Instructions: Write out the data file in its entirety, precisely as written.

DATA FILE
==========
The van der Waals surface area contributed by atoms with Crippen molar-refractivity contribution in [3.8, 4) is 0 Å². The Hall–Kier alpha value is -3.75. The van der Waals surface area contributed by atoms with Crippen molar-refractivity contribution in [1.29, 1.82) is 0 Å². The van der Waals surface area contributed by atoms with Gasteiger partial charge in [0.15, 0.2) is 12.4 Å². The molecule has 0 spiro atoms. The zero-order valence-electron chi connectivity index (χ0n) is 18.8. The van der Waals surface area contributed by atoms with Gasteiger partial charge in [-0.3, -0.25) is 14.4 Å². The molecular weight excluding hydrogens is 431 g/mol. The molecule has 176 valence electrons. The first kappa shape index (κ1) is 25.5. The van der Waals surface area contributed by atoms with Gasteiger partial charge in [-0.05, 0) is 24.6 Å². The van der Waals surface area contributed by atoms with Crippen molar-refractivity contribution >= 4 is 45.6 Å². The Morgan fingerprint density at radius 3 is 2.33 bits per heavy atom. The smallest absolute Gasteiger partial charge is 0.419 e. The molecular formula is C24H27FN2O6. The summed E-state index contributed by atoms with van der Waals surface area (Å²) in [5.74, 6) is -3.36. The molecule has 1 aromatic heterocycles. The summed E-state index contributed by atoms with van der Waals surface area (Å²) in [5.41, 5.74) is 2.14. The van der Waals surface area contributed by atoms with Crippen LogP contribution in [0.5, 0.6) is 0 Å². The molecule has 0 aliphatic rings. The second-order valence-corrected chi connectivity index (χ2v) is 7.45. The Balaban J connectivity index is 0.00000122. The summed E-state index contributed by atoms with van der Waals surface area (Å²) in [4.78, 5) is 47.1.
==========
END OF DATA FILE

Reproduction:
The van der Waals surface area contributed by atoms with Crippen molar-refractivity contribution in [3.8, 4) is 0 Å². The Hall–Kier alpha value is -3.75. The van der Waals surface area contributed by atoms with Crippen molar-refractivity contribution in [1.29, 1.82) is 0 Å². The van der Waals surface area contributed by atoms with Gasteiger partial charge in [0.15, 0.2) is 12.4 Å². The molecule has 0 spiro atoms. The zero-order valence-electron chi connectivity index (χ0n) is 18.8. The van der Waals surface area contributed by atoms with Gasteiger partial charge in [-0.3, -0.25) is 14.4 Å². The molecular weight excluding hydrogens is 431 g/mol. The molecule has 176 valence electrons. The first kappa shape index (κ1) is 25.5. The van der Waals surface area contributed by atoms with Gasteiger partial charge in [-0.05, 0) is 24.6 Å². The van der Waals surface area contributed by atoms with Crippen molar-refractivity contribution >= 4 is 45.6 Å². The Morgan fingerprint density at radius 3 is 2.33 bits per heavy atom. The smallest absolute Gasteiger partial charge is 0.419 e. The molecular formula is C24H27FN2O6. The summed E-state index contributed by atoms with van der Waals surface area (Å²) in [5.74, 6) is -3.36. The molecule has 1 aromatic heterocycles. The summed E-state index contributed by atoms with van der Waals surface area (Å²) in [5.41, 5.74) is 2.14. The van der Waals surface area contributed by atoms with Crippen LogP contribution in [0.5, 0.6) is 0 Å². The molecule has 0 aliphatic rings. The second-order valence-corrected chi connectivity index (χ2v) is 7.45. The Balaban J connectivity index is 0.00000122. The summed E-state index contributed by atoms with van der Waals surface area (Å²) in [4.78, 5) is 47.1.